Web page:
10. [Note: Sanjuro posted this comment on November 30, 2008.]

    I love, love, LOVE this episode. It’s the best episode about school shootings of any show I’ve seen, probably because it was made before Columbine and wasn’t an attempt to make a PSA (even though it aired well after the event). You mentioned it in the minor pros/cons section, but apart from the main plot, my favorite part of this episode is the Othello discussion. It’s just so perfect; not only does it form parallels with the Buffy/Angel relationship but with Angelus himself, who is so clearly derived from Iago and one of the few characters I’ve ever favorably compared to him, whom I believe is the greatest villain of all time (apart from Hitler, of course, but you know what I mean).

    Like

  11. [Note: Maddybee posted this comment on February 28, 2009.]

    Wow, I was surprised about how much I enjoyed this ep, when I read the summary I immediately thought I would be skipping over scenes, trying to catch the good parts but instead I watched every second.
    It’s rare in the BtVS seasons that you get a good episode that doesn’t include some stereo typical ‘doctor who’ (if your not sure google it :D) demons, these ‘scary monsters’ can get boring after a while, there has been a lot of adventurey stuff in season 3 and it was getting a little boring, with pointless plots and No Spike, But this episode really arose season 3 from being the worst season.
    I thoroughly enjoyed hearing everyone’s thoughts especially Xanders and Wesleys- talk about uncomfortable!
    I also think that when Xander realises that the dinnerlady was about to poisen everyone and he went out trying to get everyone to stop eating reminded me of the episode where Buffy works at the Double meat palace in season 6 and she thinks that there is human meat in the burgers she also tries to stop everybody eating in result- the scenes where almost identical.
    I think the part where Jonathan attempts his own suicide was very well done, and I honestly felt for him.
    But the highlight of the episode had to be when Giles walked into the tree!!
    A really refreshing episode with an interesting and original plot- a change from the usual ‘WE HAVE TO SAVE THE WORLD’ situtations.
    This is definitley A personal favourite of mine 😀

    Like

  12. [Note: Sunburn posted this comment on October 10, 2009.]

    This episode has the best ending EVER. I don’t care how silly it is, Giles walking into the tree cracks me up every time.

    Other things that amused me:

    Immediately after watching this ep the other night, me and my partner had the exact same exchange as TobiasDrake and Mikejer in the first two comments. 😀

    Cordelia verbalising every thought.

    Oz having such profound conversations with himself, expressed verbally as a single grunt.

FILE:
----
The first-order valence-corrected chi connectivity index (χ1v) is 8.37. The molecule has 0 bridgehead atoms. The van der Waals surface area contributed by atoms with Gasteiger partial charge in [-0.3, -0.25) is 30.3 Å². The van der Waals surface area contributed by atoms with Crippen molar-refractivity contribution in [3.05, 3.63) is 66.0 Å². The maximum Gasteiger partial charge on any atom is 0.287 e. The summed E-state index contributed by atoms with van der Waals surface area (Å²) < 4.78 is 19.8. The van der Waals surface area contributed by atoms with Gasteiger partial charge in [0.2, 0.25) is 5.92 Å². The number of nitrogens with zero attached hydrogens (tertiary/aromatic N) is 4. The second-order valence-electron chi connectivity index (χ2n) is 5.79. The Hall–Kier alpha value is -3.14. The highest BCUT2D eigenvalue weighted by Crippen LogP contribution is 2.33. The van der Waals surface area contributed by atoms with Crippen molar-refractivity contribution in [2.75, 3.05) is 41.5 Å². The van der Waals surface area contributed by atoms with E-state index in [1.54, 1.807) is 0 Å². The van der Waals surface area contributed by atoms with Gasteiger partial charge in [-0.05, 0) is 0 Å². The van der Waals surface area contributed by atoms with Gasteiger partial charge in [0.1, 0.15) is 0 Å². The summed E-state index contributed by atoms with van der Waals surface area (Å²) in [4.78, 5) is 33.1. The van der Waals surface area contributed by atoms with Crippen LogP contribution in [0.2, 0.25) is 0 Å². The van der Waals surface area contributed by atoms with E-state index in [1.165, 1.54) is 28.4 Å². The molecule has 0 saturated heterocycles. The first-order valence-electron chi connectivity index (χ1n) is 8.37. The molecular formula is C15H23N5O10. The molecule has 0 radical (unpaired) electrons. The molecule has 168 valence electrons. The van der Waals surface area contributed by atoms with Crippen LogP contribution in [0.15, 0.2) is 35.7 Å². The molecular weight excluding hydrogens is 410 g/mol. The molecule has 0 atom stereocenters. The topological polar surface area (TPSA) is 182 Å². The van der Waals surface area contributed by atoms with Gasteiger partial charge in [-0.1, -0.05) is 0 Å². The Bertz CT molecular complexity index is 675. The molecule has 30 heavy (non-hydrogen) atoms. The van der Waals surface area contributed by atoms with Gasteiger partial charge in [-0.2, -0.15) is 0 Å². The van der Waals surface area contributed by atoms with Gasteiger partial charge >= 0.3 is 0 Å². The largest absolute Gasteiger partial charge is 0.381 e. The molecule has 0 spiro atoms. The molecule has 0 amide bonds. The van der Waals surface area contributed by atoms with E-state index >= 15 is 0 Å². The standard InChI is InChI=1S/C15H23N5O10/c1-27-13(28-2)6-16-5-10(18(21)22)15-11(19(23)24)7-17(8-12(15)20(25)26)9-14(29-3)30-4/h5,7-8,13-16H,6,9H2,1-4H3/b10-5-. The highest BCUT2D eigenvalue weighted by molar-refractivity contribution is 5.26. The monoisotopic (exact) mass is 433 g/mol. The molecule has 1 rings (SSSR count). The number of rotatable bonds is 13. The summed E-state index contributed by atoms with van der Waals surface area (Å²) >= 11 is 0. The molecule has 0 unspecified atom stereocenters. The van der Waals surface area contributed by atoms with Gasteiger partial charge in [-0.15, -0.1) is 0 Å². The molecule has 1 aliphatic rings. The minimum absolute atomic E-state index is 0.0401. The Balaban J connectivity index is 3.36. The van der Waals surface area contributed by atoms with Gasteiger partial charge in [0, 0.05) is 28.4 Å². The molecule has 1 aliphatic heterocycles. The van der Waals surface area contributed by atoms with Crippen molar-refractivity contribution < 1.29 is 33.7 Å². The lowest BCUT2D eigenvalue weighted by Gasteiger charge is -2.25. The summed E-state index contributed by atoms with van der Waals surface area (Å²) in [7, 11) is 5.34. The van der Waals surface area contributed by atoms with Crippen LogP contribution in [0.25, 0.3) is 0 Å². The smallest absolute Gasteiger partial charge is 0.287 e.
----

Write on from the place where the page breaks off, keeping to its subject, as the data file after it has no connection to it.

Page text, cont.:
Angel’s ‘I’m a funny man’ line.

    I do love this episode.

    Like

  13. [Note: AttackedWithHummus posted this comment on December 9, 2009.]

    Another note that went unmentioned: I love that in Xander’s frantic attempt to not think about sex his times tables are completely wrong! These are the sort of little Joss-ey nuances that seperate Buffy from any other show on TV that even begins to compare with a Joss Whedon masterpiece.

    Like

  14. [Note: Elbie posted this comment on June 13, 2010.]

    I like how Willow tells Buffy that she needs to just talk with Angel to figure out what he’s thinking but then thinks, “She knows what Oz is thinking. I never know what Oz is thinking!”

    Also the lunchlady scene with the rat poison was not meant to be serious, it was hilarious! All shifty-eyes and stunned, wide-mouthed Xander.

    But can you even shoot yourself with a gun that big? I mean, I’ve never tried so maybe it’s possible but it seems like you’d have to have really long arms or some complex pulley system where you tug a string and it pulls the trigger (a la “The Incredible Machine”).

    Like

  15. [Note: nathan.taurus posted this comment on August 22, 2010.]

    AttckedWithHummus: It shows how bad my times tables are that I never thought of that. I should have done the math. 5 x 4 is 30? Of course.

    The Good:

    Wesley getting Giles with a good one. “And what took up the rest of the minute?”

    Buffy trying to get Giles’ attention. “Giles, Infect!”

    Angel jokes. “I’m a funny guy.” Watch out Oz.

    The fantastic library scene with everyones thoughts. Xander, what else would you think of. The look Buffy gives to Wesley. Priceless.

    All the voices in the cafeteria together add to the viewer feeling dizzy.

    Xander and Larry chat. The fantastic Buffy/Jonathan speech.

    The pause while Xander and the lunchlady just stare at each other. Hilarious.

    Giles walks into the tree:)

    The Bad:

    The classroom scene went on too long.

    Nancy. Why that crime against humanity.

    Jonathan has a rifle with scope for suicide. Maybe it’s the only thing he could get?

    The Ugly:

    The lunchlady stunt double. It looks like a man. They should have gotten padding.

    Like

  16. [Note: Andreas posted this comment on November 7, 2010.]

    I thought Joyce saying “We were teenagers!” as an excuse for sleeping with Giles was very clever of the writers. Is being a teenager really an excuse for immature behavior? Buffy and the Scoobies show through actions that you have to step up, even if you are young. Clever clever.

    The gun. I’m no huge expert but it seems to have a pistol grip which can be expanded into a rifle stock. This seems odd on a rifle. It would fit better for a shotgun. But a shotgun with a scope? Anyway have more info on this subject?